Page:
We then had some problems in making sure that the money was delivered to the colleges. When, unfortunately, 800 jobs were going in Scunthorpe, we put £9 million in because we had learnt from the experience in Redcar. That was replicated when Labour Members came to see me about the situation in Rotherham. They made a very good argument for a package of support. One of the things the Skills Minister and I did—by way of text, if I may say so again, Mr Deputy Speaker; it got the job done—was to release the money literally within 24 hours. No disrespect to our great civil servants, but we cut all the corners and cut out all the nonsense. The Minister gave a direction and said, “Get that skills money sorted out, so they can have it in Rotherham,” and we did the same in Scunthorpe. That was because of the lessons we learned from our experience in Redcar. However, the hon. Lady is right that there is more we can learn.
I think there is some good news. Over 400 former SSI workers have not yet made any benefit claim to date. We do not know why. I am hoping it is because they have got jobs, not because they have dropped out of the system.
The hon. Lady is also right about data. We always have to have people’s permission before we can share data. Nearly 700 former SSI supply chain workers are no longer claiming benefit. We hope that the majority are either in full-time work or in training. Some 166 people were employed as a direct result of the first jobs fair, which was held, as she said, very quickly in October. Nearly 900 people attended the second jobs and skills fair at the end of November at the Riverside Stadium, where more than 700 immediate vacancies were on offer.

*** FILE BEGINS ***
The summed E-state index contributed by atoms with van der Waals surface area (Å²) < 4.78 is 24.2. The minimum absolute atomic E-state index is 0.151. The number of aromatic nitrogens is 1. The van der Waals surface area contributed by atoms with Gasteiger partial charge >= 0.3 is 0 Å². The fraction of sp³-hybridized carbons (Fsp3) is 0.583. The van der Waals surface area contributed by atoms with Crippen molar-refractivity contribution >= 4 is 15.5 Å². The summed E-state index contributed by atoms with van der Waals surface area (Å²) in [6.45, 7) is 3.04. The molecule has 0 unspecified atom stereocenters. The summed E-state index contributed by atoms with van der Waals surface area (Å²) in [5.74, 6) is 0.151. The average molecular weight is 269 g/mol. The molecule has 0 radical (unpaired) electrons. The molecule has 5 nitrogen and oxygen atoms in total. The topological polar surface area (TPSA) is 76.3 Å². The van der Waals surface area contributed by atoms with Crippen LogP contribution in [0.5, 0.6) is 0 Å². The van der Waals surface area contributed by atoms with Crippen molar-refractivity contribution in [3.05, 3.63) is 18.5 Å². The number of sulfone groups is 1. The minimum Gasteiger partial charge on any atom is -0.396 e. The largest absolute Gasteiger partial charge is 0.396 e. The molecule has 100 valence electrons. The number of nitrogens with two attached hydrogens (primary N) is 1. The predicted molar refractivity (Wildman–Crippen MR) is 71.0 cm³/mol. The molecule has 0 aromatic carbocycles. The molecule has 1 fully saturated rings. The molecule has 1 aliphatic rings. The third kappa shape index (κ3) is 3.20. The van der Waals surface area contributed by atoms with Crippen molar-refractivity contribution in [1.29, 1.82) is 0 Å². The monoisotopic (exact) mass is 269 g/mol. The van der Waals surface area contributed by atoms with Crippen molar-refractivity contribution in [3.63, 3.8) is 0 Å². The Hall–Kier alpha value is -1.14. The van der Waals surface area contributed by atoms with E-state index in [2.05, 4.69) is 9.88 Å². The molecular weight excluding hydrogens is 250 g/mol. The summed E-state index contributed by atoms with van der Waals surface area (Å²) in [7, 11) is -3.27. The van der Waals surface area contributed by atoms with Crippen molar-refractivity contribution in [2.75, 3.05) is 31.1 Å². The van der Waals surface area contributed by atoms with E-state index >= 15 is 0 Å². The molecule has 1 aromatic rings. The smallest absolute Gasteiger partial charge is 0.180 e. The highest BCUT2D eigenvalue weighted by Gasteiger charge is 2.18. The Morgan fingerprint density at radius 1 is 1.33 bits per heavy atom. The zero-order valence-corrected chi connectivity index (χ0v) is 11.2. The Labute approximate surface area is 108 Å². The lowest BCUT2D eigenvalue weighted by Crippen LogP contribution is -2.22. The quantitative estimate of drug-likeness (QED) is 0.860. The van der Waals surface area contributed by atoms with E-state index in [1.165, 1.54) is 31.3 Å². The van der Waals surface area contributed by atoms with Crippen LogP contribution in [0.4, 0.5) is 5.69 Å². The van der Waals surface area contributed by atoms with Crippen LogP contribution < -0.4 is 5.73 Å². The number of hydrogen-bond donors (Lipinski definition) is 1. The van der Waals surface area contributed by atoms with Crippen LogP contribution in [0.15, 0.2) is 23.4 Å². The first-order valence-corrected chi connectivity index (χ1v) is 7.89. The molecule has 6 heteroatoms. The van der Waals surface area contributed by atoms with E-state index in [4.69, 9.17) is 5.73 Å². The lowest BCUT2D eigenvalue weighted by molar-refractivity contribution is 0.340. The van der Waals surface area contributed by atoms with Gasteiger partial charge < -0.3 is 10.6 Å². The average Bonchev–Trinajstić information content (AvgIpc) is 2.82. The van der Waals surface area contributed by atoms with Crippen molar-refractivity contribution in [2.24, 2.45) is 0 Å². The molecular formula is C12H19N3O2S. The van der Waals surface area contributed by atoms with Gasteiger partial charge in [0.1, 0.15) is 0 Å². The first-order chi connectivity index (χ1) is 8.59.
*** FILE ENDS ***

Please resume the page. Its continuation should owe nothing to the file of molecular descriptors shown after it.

I want to pay tribute to the noble Lord Heseltine. I know he can often be a controversial figure, but he is an astonishing person. He has the ability to bring all the people and all the organisations together. He has vision and drive. It was my idea, if there is anybody to blame—although I do not think anybody should be blamed, because he has been absolutely the right person for this. He has gone up there, and he has a vision and is knitting things together. I hope that in a short period of time we will be in a position to announce more about the future of the works at SSI and what we can do there.
I want to put it on record that 2,000 rapid response sessions have now been delivered, 2,969 people have received advice and help from the support hub, and 5,200 calls were made to the Jobcentre Plus helpline.
Tonight has been about the people, but the site is extremely important too. I hope Lord Heseltine will not make any announcements without discussing with local people what they would like to see from that site, which is so important to the local economy and for local jobs.
Absolutely. One of the great joys of Lord Heseltine is that he is able to work with people. He brings people together. As I say, he has the right connections and the right vision.
It is great to have had this debate. There are lessons to be learned. We have already learned some of them. However, the ideal position to be in is never to have to set up a taskforce or to give out these sums of money in the first place. We do not want to see the redundancies that we saw in Redcar.